This is in response to the recent Daily editorial “U.S. Should Accept Cuban Aid.”
In “The Wizard of Oz,” we first meet the Tin Man, who is valiantly searching for a heart.
We can only assume that by being the Tin Man he also has tin ears. One of the unanswered but intriguing questions must be: Can a Tin Man, with tin ears, hear the beating of a real heart?
As much as he desires this heart, will he be able to sufficiently hear it, such that he can appreciate the sound of a real heart, when he hears it?
Such is the case of President George W. Bush as the Tin Man.
Bush would have the public believe that through Katrina and its pulling away at the scab of U.S. racial and class wounds, he has indeed found a heart.
Further, he asked us to believe that not only can he hear the heart’s sound and welcome beat, indicating aliveness, but that he understands the give and take and compromise, which opens new horizons and opportunities to reach across the chasms of prior enmity.
Nevertheless, alas, when we pull the curtain back, just as with “The Wizard of Oz,” we see pure manipulation. We see that instead of viewing this opportunity to accept Castro’s generous offer of needed doctors as an opportunity to bind our own country’s racial and class wounds, and to also begin the dialogue that eventually has to come, given the changing demographics of the world, Bush – true to form – does not hear the heartbeat, but only has tin ears.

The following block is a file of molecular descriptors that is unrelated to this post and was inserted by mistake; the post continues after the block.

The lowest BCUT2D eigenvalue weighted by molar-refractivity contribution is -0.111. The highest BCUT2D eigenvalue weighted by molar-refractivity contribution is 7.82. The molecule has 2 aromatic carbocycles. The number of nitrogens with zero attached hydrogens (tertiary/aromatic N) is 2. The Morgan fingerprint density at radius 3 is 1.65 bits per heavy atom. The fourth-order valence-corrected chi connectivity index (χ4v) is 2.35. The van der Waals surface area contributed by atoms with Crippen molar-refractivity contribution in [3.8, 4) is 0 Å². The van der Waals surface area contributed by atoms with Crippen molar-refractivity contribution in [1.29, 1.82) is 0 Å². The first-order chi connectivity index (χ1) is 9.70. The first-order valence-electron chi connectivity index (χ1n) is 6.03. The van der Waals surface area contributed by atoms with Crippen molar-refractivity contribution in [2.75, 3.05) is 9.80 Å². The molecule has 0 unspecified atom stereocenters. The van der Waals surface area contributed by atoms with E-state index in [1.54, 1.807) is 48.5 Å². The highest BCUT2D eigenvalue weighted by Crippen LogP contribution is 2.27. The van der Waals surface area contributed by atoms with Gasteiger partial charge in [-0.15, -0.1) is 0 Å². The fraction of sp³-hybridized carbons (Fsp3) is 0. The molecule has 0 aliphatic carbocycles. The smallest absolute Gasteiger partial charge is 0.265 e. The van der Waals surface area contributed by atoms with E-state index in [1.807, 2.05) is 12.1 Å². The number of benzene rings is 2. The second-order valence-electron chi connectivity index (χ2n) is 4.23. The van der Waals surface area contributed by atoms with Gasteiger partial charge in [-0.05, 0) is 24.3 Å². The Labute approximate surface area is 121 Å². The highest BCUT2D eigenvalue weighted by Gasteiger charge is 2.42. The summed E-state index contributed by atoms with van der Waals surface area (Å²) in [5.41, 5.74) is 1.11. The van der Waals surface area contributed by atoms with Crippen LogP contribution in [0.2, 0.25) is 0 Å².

The well-lighted speech in Jackson Square sounded good. But, in the face of the rejection of Castro’s olive leaf – also long overdue – we see that just as Bush continues to have tin ears and no heart, his speech must be viewed through this lens.
It falls flat as we as Americans are forced by Bush to turn a deaf ear to his panoply of plans that we now know is without meaning and true understanding for the plight of his fellow Americans.
If he cannot accept an olive branch from Castro, Bush will never be able to work toward racial harmony with us as African-Americans, and as women, in his own backyard.
So much for the sound of one hand clapping.
Kathleen Rand Reed is president and CEO of The Rand Reed Group. Please send comments to [email protected]